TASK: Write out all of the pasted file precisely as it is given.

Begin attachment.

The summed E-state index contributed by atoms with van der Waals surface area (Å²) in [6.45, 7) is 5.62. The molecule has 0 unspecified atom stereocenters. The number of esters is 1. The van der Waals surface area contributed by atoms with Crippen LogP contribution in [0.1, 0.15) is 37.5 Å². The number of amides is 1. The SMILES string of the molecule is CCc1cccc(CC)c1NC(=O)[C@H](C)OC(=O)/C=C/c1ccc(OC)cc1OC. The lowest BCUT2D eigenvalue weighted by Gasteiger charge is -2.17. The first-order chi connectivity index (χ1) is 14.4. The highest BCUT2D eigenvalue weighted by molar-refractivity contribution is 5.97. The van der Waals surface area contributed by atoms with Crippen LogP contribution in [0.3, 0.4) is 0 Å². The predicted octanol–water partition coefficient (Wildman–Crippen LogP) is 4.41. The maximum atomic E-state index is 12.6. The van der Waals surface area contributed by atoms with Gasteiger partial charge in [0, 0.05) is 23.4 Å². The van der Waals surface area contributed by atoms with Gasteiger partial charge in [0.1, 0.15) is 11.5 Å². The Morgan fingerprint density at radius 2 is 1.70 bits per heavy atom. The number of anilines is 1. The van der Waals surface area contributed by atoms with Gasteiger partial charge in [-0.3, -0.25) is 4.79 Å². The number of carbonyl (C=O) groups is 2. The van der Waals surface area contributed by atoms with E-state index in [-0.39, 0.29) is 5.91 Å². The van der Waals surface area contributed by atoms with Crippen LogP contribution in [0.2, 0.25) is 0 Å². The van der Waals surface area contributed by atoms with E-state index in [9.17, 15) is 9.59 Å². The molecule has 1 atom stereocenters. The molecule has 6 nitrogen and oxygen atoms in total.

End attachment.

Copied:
The summed E-state index contributed by atoms with van der Waals surface area (Å²) in [6.45, 7) is 5.62. The molecule has 0 unspecified atom stereocenters. The number of esters is 1. The van der Waals surface area contributed by atoms with Crippen LogP contribution in [0.1, 0.15) is 37.5 Å². The number of amides is 1. The SMILES string of the molecule is CCc1cccc(CC)c1NC(=O)[C@H](C)OC(=O)/C=C/c1ccc(OC)cc1OC. The lowest BCUT2D eigenvalue weighted by Gasteiger charge is -2.17. The first-order chi connectivity index (χ1) is 14.4. The highest BCUT2D eigenvalue weighted by molar-refractivity contribution is 5.97. The van der Waals surface area contributed by atoms with Crippen LogP contribution in [0.3, 0.4) is 0 Å². The predicted octanol–water partition coefficient (Wildman–Crippen LogP) is 4.41. The maximum atomic E-state index is 12.6. The van der Waals surface area contributed by atoms with Gasteiger partial charge in [0, 0.05) is 23.4 Å². The van der Waals surface area contributed by atoms with Gasteiger partial charge in [0.1, 0.15) is 11.5 Å². The Morgan fingerprint density at radius 2 is 1.70 bits per heavy atom. The number of anilines is 1. The van der Waals surface area contributed by atoms with Gasteiger partial charge in [-0.3, -0.25) is 4.79 Å². The number of carbonyl (C=O) groups is 2. The van der Waals surface area contributed by atoms with E-state index in [-0.39, 0.29) is 5.91 Å². The van der Waals surface area contributed by atoms with Crippen LogP contribution in [0.2, 0.25) is 0 Å². The van der Waals surface area contributed by atoms with E-state index in [9.17, 15) is 9.59 Å². The molecule has 1 atom stereocenters. The molecule has 6 nitrogen and oxygen atoms in total.